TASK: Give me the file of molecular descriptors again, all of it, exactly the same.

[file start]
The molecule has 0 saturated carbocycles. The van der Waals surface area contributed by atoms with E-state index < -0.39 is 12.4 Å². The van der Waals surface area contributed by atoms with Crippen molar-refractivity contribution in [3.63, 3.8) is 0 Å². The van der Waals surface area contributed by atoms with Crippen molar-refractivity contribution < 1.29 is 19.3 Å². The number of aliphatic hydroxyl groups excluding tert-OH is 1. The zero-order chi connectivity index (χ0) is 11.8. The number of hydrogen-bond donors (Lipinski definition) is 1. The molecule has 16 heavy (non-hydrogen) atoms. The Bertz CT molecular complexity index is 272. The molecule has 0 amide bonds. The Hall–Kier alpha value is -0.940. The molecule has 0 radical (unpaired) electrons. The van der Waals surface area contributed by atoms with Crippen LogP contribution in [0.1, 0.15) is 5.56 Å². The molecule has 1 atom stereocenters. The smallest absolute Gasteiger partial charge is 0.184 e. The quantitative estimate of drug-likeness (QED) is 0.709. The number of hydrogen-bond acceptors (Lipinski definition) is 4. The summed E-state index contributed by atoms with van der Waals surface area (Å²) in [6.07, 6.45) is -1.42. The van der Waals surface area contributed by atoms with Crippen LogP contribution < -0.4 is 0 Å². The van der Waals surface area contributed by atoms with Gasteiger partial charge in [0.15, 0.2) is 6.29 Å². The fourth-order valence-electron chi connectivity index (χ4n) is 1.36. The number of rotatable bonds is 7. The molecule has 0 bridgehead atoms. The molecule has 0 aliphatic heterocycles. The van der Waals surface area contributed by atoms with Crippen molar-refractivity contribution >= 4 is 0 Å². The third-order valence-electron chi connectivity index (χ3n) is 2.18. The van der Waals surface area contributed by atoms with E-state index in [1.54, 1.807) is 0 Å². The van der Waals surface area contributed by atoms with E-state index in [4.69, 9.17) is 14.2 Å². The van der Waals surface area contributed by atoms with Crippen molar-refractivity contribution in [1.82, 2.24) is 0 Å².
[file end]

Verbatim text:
The molecule has 0 saturated carbocycles. The van der Waals surface area contributed by atoms with E-state index < -0.39 is 12.4 Å². The van der Waals surface area contributed by atoms with Crippen molar-refractivity contribution in [3.63, 3.8) is 0 Å². The van der Waals surface area contributed by atoms with Crippen molar-refractivity contribution < 1.29 is 19.3 Å². The number of aliphatic hydroxyl groups excluding tert-OH is 1. The zero-order chi connectivity index (χ0) is 11.8. The number of hydrogen-bond donors (Lipinski definition) is 1. The molecule has 16 heavy (non-hydrogen) atoms. The Bertz CT molecular complexity index is 272. The molecule has 0 amide bonds. The Hall–Kier alpha value is -0.940. The molecule has 0 radical (unpaired) electrons. The van der Waals surface area contributed by atoms with Crippen LogP contribution in [0.1, 0.15) is 5.56 Å². The molecule has 1 atom stereocenters. The smallest absolute Gasteiger partial charge is 0.184 e. The quantitative estimate of drug-likeness (QED) is 0.709. The number of hydrogen-bond acceptors (Lipinski definition) is 4. The summed E-state index contributed by atoms with van der Waals surface area (Å²) in [6.07, 6.45) is -1.42. The van der Waals surface area contributed by atoms with Crippen LogP contribution < -0.4 is 0 Å². The van der Waals surface area contributed by atoms with Gasteiger partial charge in [0.15, 0.2) is 6.29 Å². The fourth-order valence-electron chi connectivity index (χ4n) is 1.36. The number of rotatable bonds is 7. The molecule has 0 bridgehead atoms. The molecule has 0 aliphatic heterocycles. The van der Waals surface area contributed by atoms with Crippen molar-refractivity contribution >= 4 is 0 Å². The third-order valence-electron chi connectivity index (χ3n) is 2.18. The van der Waals surface area contributed by atoms with E-state index in [1.54, 1.807) is 0 Å². The van der Waals surface area contributed by atoms with E-state index in [4.69, 9.17) is 14.2 Å². The van der Waals surface area contributed by atoms with Crippen molar-refractivity contribution in [1.82, 2.24) is 0 Å².